Ally-Pally is the nickname for the Alexandra Palace, the people’s palace, which sits on one of the highest points of land in London. Parts of it were used by the BBC in the early years to broadcast their signal out to the country. It was originally opened in 1873, but destroyed by fire just two weeks later.
The redesigned building re-opened in 1875 and included a Victorian Theatre, which, between wars, the depression and another fire, was only used sporadically over the years. The theatre was designed to seat more then 2,000 people, but it was closed up 65 years ago. Now there’s a plan to renovate the theatre to a stabilized “as found” state, retaining its current character and historical feel, using money from the national lottery that’s once again been freed up after funding the 2012 Olympics. While the renovations to the theatre take place, other parts of Ally Pally will be open to the public as they’ve been since the beginning.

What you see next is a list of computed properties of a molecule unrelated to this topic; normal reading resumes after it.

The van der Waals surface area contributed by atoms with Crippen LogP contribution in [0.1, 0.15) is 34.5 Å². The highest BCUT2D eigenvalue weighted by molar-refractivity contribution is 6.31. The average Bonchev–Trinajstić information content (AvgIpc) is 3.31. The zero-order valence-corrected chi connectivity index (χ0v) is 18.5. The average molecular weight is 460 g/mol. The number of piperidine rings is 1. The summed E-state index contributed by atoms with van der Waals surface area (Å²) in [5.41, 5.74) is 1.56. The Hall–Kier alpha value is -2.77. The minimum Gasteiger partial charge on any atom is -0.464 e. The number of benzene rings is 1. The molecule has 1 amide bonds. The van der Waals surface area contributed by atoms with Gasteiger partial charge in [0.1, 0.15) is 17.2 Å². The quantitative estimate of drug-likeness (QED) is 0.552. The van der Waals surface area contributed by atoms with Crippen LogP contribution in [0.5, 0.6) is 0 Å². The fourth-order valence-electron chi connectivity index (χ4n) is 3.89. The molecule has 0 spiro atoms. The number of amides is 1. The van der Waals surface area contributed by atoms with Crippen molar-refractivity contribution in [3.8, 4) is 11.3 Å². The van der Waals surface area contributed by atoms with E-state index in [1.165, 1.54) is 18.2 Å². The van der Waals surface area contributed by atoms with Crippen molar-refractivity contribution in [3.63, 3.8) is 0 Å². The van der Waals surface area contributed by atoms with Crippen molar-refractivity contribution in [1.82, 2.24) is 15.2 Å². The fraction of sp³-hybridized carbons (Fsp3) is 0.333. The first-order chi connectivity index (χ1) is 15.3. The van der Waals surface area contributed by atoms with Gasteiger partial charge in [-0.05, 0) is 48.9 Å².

In fact, I’ve attended some antiques shows there and know that there are huge swaths of this space that I’ve never seen and that have probably been left unexplored for years.
In addition to restoring the theatre, the old BBC studios and the massive basement will also be renovated. The Friends of the Ally Pally Theatre has a website with some great pictures, here.